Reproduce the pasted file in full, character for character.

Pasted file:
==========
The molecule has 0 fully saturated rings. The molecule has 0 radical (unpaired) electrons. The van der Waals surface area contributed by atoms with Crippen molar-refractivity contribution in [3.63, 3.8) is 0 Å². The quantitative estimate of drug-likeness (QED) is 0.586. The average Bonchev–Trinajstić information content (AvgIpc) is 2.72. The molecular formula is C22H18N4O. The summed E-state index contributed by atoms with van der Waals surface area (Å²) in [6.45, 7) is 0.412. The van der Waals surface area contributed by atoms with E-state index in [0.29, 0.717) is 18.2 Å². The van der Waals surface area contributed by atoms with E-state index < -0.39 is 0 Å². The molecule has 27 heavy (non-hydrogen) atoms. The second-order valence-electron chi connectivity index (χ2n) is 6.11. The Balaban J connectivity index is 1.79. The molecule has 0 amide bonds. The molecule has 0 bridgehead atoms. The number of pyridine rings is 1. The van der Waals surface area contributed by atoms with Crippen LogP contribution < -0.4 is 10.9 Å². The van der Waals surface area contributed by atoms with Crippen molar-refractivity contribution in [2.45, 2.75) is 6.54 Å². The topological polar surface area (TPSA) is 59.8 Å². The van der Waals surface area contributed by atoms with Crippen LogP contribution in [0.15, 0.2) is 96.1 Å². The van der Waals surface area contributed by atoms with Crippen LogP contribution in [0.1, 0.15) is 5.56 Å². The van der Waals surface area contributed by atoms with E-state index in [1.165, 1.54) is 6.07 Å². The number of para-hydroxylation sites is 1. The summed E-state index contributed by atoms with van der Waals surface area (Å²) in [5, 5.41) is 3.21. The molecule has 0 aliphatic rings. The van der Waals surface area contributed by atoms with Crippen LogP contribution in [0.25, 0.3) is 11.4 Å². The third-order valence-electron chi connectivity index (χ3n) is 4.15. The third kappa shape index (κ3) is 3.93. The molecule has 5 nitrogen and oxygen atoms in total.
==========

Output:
The molecule has 0 fully saturated rings. The molecule has 0 radical (unpaired) electrons. The van der Waals surface area contributed by atoms with Crippen molar-refractivity contribution in [3.63, 3.8) is 0 Å². The quantitative estimate of drug-likeness (QED) is 0.586. The average Bonchev–Trinajstić information content (AvgIpc) is 2.72. The molecular formula is C22H18N4O. The summed E-state index contributed by atoms with van der Waals surface area (Å²) in [6.45, 7) is 0.412. The van der Waals surface area contributed by atoms with E-state index in [0.29, 0.717) is 18.2 Å². The van der Waals surface area contributed by atoms with E-state index < -0.39 is 0 Å². The molecule has 27 heavy (non-hydrogen) atoms. The second-order valence-electron chi connectivity index (χ2n) is 6.11. The Balaban J connectivity index is 1.79. The molecule has 0 amide bonds. The molecule has 0 bridgehead atoms. The number of pyridine rings is 1. The van der Waals surface area contributed by atoms with Crippen LogP contribution < -0.4 is 10.9 Å². The van der Waals surface area contributed by atoms with Crippen molar-refractivity contribution in [2.45, 2.75) is 6.54 Å². The topological polar surface area (TPSA) is 59.8 Å². The van der Waals surface area contributed by atoms with Crippen LogP contribution in [0.15, 0.2) is 96.1 Å². The van der Waals surface area contributed by atoms with Crippen LogP contribution in [0.1, 0.15) is 5.56 Å². The van der Waals surface area contributed by atoms with E-state index in [1.165, 1.54) is 6.07 Å². The number of para-hydroxylation sites is 1. The summed E-state index contributed by atoms with van der Waals surface area (Å²) in [5, 5.41) is 3.21. The molecule has 0 aliphatic rings. The van der Waals surface area contributed by atoms with Crippen LogP contribution in [0.25, 0.3) is 11.4 Å². The third-order valence-electron chi connectivity index (χ3n) is 4.15. The third kappa shape index (κ3) is 3.93. The molecule has 5 nitrogen and oxygen atoms in total.